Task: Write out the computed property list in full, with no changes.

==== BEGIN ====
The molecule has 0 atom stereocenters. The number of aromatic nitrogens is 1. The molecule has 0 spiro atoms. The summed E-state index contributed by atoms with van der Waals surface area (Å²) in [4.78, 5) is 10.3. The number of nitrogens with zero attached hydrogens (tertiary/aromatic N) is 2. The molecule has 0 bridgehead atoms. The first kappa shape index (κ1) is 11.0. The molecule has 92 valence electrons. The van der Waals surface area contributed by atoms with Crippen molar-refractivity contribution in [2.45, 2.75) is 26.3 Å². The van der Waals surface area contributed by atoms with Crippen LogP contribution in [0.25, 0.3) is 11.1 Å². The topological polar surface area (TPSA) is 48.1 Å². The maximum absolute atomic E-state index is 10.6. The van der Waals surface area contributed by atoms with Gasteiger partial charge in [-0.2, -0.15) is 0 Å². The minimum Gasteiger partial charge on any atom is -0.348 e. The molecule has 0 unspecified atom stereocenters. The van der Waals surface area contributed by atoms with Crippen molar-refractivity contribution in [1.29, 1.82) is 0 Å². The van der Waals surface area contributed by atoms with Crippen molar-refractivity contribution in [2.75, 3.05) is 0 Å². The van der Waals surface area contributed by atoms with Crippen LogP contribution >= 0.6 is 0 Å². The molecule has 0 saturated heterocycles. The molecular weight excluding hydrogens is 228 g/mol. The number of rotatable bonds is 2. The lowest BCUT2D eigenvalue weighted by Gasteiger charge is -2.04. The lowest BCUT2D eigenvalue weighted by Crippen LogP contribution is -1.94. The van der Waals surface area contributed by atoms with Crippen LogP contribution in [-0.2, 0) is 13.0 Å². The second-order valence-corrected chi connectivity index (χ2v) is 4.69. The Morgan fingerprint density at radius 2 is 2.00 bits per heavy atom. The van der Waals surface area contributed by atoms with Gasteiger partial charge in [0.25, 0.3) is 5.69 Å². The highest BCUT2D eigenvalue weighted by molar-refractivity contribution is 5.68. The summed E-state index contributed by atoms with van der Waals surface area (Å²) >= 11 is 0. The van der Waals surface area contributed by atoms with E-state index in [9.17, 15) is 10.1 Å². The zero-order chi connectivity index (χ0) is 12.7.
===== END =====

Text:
The molecule has 0 atom stereocenters. The number of aromatic nitrogens is 1. The molecule has 0 spiro atoms. The summed E-state index contributed by atoms with van der Waals surface area (Å²) in [4.78, 5) is 10.3. The number of nitrogens with zero attached hydrogens (tertiary/aromatic N) is 2. The molecule has 0 bridgehead atoms. The first kappa shape index (κ1) is 11.0. The molecule has 92 valence electrons. The van der Waals surface area contributed by atoms with Crippen molar-refractivity contribution in [2.45, 2.75) is 26.3 Å². The van der Waals surface area contributed by atoms with Crippen LogP contribution in [0.25, 0.3) is 11.1 Å². The topological polar surface area (TPSA) is 48.1 Å². The maximum absolute atomic E-state index is 10.6. The van der Waals surface area contributed by atoms with Gasteiger partial charge in [-0.2, -0.15) is 0 Å². The minimum Gasteiger partial charge on any atom is -0.348 e. The molecule has 0 unspecified atom stereocenters. The van der Waals surface area contributed by atoms with Crippen molar-refractivity contribution in [1.29, 1.82) is 0 Å². The van der Waals surface area contributed by atoms with Crippen molar-refractivity contribution in [2.75, 3.05) is 0 Å². The van der Waals surface area contributed by atoms with Crippen LogP contribution >= 0.6 is 0 Å². The molecule has 0 saturated heterocycles. The molecular weight excluding hydrogens is 228 g/mol. The number of rotatable bonds is 2. The lowest BCUT2D eigenvalue weighted by Gasteiger charge is -2.04. The lowest BCUT2D eigenvalue weighted by Crippen LogP contribution is -1.94. The van der Waals surface area contributed by atoms with Crippen LogP contribution in [-0.2, 0) is 13.0 Å². The second-order valence-corrected chi connectivity index (χ2v) is 4.69. The Morgan fingerprint density at radius 2 is 2.00 bits per heavy atom. The van der Waals surface area contributed by atoms with Gasteiger partial charge in [0.25, 0.3) is 5.69 Å². The highest BCUT2D eigenvalue weighted by molar-refractivity contribution is 5.68. The summed E-state index contributed by atoms with van der Waals surface area (Å²) >= 11 is 0. The van der Waals surface area contributed by atoms with E-state index in [9.17, 15) is 10.1 Å². The zero-order chi connectivity index (χ0) is 12.7.